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Stuff for craft fair? Ideas wanted!

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julianf

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Cutting boards should ALWAYS be end-grain !
I think there is application for both -

For example, a cheese serving board could be called a cutting board, as you generally need to still cut the cheese from the blocks it's served in, but the forces involved do not require it to be end grain at all.

My family is largely non meat eating, so, in reality, our own board is pretty much a bread board. Which would be fine with not being end grain also. And, besides, most people would cut meat on a HDPE (or whatever it's called) hygienic thing now, rather than scrape away at an end grain to clean it.


So, personally, I think end grain are mainly just for show now. Which I'm fine with. Ours looks nice and is heavy enough to not slide about all over the place.
 

Tusses

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It amazes me what people will buy, I have seen dried sheep poo in 500g bags as organic oder free house plant fertilizer on a stall and they sold the lot
As Alan Sugar would say , "Sell what Smells" ! .. oh wait , it might be the other way round ! lol
 

Tusses

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I think there is application for both -

For example, a cheese serving board could be called a cutting board, as you generally need to still cut the cheese from the blocks it's served in, but the forces involved do not require it to be end grain at all.

My family is largely non meat eating, so, in reality, our own board is pretty much a bread board. Which would be fine with not being end grain also. And, besides, most people would cut meat on a HDPE (or whatever it's called) hygienic thing now, rather than scrape away at an end grain to clean it.


So, personally, I think end grain are mainly just for show now. Which I'm fine with. Ours looks nice and is heavy enough to not slide about all over the place.
Also , End Grain will split and warp in the dishwasher ... yes the buyers will !!! , even if you have told them not to , then word spreads , don't buy from them , ours fell apart etc. ..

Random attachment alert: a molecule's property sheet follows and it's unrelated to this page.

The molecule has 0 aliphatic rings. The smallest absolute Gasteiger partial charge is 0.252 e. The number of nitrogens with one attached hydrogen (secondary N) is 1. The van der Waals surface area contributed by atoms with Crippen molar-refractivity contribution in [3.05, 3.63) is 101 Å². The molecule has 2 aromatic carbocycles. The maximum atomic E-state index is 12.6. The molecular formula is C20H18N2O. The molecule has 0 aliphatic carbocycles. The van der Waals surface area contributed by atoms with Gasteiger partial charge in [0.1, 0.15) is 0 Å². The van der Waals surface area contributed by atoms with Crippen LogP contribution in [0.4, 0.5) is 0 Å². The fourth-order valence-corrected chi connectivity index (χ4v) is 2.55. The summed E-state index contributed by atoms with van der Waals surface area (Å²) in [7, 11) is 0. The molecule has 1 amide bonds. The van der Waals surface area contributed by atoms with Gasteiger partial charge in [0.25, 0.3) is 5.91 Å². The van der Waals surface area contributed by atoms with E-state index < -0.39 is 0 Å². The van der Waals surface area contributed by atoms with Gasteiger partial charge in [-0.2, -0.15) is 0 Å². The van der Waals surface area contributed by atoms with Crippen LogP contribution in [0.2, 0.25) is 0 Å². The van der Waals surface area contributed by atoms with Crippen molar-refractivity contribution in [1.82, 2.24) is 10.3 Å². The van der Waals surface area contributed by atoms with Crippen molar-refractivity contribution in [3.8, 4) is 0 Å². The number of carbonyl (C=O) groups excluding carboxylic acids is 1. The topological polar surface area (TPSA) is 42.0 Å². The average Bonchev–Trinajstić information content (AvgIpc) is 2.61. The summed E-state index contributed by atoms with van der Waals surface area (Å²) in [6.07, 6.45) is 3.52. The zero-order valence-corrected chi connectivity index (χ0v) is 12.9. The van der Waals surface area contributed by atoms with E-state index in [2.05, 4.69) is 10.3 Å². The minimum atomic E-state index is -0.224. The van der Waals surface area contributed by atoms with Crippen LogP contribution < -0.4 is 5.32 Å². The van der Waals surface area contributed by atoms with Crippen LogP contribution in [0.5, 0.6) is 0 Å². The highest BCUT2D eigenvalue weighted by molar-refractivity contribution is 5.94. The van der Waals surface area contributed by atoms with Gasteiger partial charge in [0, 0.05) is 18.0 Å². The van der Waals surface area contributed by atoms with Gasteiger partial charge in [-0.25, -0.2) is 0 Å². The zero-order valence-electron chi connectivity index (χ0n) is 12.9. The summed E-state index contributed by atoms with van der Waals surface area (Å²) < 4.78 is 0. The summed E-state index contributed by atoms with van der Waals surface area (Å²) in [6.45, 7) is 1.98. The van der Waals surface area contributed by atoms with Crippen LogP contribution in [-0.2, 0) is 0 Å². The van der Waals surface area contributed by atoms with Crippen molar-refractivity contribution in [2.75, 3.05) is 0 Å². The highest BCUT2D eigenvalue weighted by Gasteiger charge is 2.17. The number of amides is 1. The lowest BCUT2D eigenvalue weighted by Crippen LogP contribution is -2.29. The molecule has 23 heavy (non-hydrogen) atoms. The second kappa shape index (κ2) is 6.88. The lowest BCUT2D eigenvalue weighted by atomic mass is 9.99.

paulrbarnard

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Cutting boards should ALWAYS be end-grain !
I would expect end grain on at least two faces. No need for those to be the top and bottom in my opinion. Very few people are breaking down half a pig into chops anymore. Our chopping boards are more ornamental than practical as we use plastic cutting boards sat on top of the fancy walnut slab that sits proudly on the countertop. It does see light cutting of cheese and things like that but I don’t think the cleaver has been out of the drawer for at least two decades.
 

Tusses

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I used to buy cheap chopping boards from Ikea , and laser engrave (could CNC) yes no on them .. sold quite well at £20 a pop .. mostly for display , but the other side can still be used
1631451096650.png
 

julianf

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I used to buy cheap chopping boards from Ikea , and laser engrave (could CNC) yes no on them .. sold quite well at £20 a pop .. mostly for display , but the other side can still be used View attachment 117618
Im not set up for laser, but I'm on a few laser forums, and that's exactly where the Chinese board shot that I posted before came from!

Buy cheap, run though the laser, and sell for money.

I've just mailed a local chap on FB who is selling a length of used oak block counter top for £20. It would be good for a whole stack of end grain boards.
 

Sandyn

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Maybe led powered resin lights or something? (led mainly as then theyre not 240v, and you can just flog a Class II plug in transformer, and not have to be concerned with certification, etc.)
Sorry to be a party pooper. There is so much confusion over certification. Unfortunately it just doesn't work that way. If you make/assemble a product as you describe from sourced parts, you are still obliged to have it approved, unless it's prototype/sold in very limited numbers/ special product, but something like you are describing which is sold to the public should be approved.
Of course there are many many people who sell stuff and never get it approved and there are never any problems. There are also companies that get the product approved and it catches fire and people are killed. A huge percentage of products sold on the internet from far east sources, their certification isn't worth the paper it's printed on, but there's no way of holding them to account. But the bottom line is, if something tragic goes wrong, you could find yourself in trouble. It is easy to do a self certification, but again, if something goes wrong, you could lose everything you own. Even if all the sub-assemblies are approved, as the manufacturer of a product, you still have to do some kind of certification. That's the doomsday scenario, but I always think people should be aware of the reality of certification. The low voltage directive covers most normal electrical things but the general product safety directive has catch all clauses for just about everything you can imagine that isn't covered by a specific standard,